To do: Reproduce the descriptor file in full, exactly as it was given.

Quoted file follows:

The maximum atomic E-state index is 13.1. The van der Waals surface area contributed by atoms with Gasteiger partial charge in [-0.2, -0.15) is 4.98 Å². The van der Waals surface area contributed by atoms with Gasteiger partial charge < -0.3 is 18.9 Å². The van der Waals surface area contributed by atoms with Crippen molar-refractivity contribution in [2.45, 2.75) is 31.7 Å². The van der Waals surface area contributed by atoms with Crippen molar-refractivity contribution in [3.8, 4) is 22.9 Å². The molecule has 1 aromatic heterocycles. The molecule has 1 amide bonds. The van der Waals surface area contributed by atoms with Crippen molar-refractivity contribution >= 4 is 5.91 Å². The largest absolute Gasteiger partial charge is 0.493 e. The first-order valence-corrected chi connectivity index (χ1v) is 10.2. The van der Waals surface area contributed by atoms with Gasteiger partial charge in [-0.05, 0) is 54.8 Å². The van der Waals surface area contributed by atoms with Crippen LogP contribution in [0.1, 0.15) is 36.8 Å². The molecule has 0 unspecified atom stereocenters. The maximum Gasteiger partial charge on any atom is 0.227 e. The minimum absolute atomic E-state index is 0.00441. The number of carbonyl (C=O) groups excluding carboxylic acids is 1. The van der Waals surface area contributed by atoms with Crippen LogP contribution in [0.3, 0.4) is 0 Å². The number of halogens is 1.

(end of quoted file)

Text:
The maximum atomic E-state index is 13.1. The van der Waals surface area contributed by atoms with Gasteiger partial charge in [-0.2, -0.15) is 4.98 Å². The van der Waals surface area contributed by atoms with Gasteiger partial charge < -0.3 is 18.9 Å². The van der Waals surface area contributed by atoms with Crippen molar-refractivity contribution in [2.45, 2.75) is 31.7 Å². The van der Waals surface area contributed by atoms with Crippen molar-refractivity contribution in [3.8, 4) is 22.9 Å². The molecule has 1 aromatic heterocycles. The molecule has 1 amide bonds. The van der Waals surface area contributed by atoms with Crippen molar-refractivity contribution >= 4 is 5.91 Å². The largest absolute Gasteiger partial charge is 0.493 e. The first-order valence-corrected chi connectivity index (χ1v) is 10.2. The van der Waals surface area contributed by atoms with Gasteiger partial charge in [-0.05, 0) is 54.8 Å². The van der Waals surface area contributed by atoms with Crippen LogP contribution in [0.1, 0.15) is 36.8 Å². The molecule has 0 unspecified atom stereocenters. The maximum Gasteiger partial charge on any atom is 0.227 e. The minimum absolute atomic E-state index is 0.00441. The number of carbonyl (C=O) groups excluding carboxylic acids is 1. The van der Waals surface area contributed by atoms with Crippen LogP contribution in [0.3, 0.4) is 0 Å². The number of halogens is 1.